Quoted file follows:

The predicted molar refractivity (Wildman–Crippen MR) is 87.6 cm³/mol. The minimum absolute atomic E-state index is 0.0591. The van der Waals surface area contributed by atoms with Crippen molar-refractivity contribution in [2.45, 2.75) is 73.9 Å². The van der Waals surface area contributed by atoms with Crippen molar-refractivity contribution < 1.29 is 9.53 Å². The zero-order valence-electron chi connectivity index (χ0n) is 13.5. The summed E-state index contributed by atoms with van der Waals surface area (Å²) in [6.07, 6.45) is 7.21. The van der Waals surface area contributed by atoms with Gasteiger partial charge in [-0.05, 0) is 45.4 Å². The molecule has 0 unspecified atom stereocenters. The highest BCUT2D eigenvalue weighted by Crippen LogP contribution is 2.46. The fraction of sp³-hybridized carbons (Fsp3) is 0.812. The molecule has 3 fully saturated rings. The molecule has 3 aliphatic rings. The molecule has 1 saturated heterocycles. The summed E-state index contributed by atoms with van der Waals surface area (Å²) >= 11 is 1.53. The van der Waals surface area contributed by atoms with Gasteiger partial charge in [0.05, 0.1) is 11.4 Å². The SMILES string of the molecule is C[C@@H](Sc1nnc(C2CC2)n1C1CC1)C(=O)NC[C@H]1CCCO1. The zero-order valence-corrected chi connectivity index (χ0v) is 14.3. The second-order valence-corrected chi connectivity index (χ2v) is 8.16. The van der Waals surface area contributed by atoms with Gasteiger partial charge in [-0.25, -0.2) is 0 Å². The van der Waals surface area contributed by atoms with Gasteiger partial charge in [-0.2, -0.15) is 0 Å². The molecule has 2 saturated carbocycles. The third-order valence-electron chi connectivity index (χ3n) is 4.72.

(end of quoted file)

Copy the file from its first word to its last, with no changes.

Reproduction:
The predicted molar refractivity (Wildman–Crippen MR) is 87.6 cm³/mol. The minimum absolute atomic E-state index is 0.0591. The van der Waals surface area contributed by atoms with Crippen molar-refractivity contribution in [2.45, 2.75) is 73.9 Å². The van der Waals surface area contributed by atoms with Crippen molar-refractivity contribution < 1.29 is 9.53 Å². The zero-order valence-electron chi connectivity index (χ0n) is 13.5. The summed E-state index contributed by atoms with van der Waals surface area (Å²) in [6.07, 6.45) is 7.21. The van der Waals surface area contributed by atoms with Gasteiger partial charge in [-0.05, 0) is 45.4 Å². The molecule has 0 unspecified atom stereocenters. The highest BCUT2D eigenvalue weighted by Crippen LogP contribution is 2.46. The fraction of sp³-hybridized carbons (Fsp3) is 0.812. The molecule has 3 fully saturated rings. The molecule has 3 aliphatic rings. The molecule has 1 saturated heterocycles. The summed E-state index contributed by atoms with van der Waals surface area (Å²) >= 11 is 1.53. The van der Waals surface area contributed by atoms with Gasteiger partial charge in [0.05, 0.1) is 11.4 Å². The SMILES string of the molecule is C[C@@H](Sc1nnc(C2CC2)n1C1CC1)C(=O)NC[C@H]1CCCO1. The zero-order valence-corrected chi connectivity index (χ0v) is 14.3. The second-order valence-corrected chi connectivity index (χ2v) is 8.16. The van der Waals surface area contributed by atoms with Gasteiger partial charge in [-0.25, -0.2) is 0 Å². The van der Waals surface area contributed by atoms with Gasteiger partial charge in [-0.2, -0.15) is 0 Å². The molecule has 2 saturated carbocycles. The third-order valence-electron chi connectivity index (χ3n) is 4.72.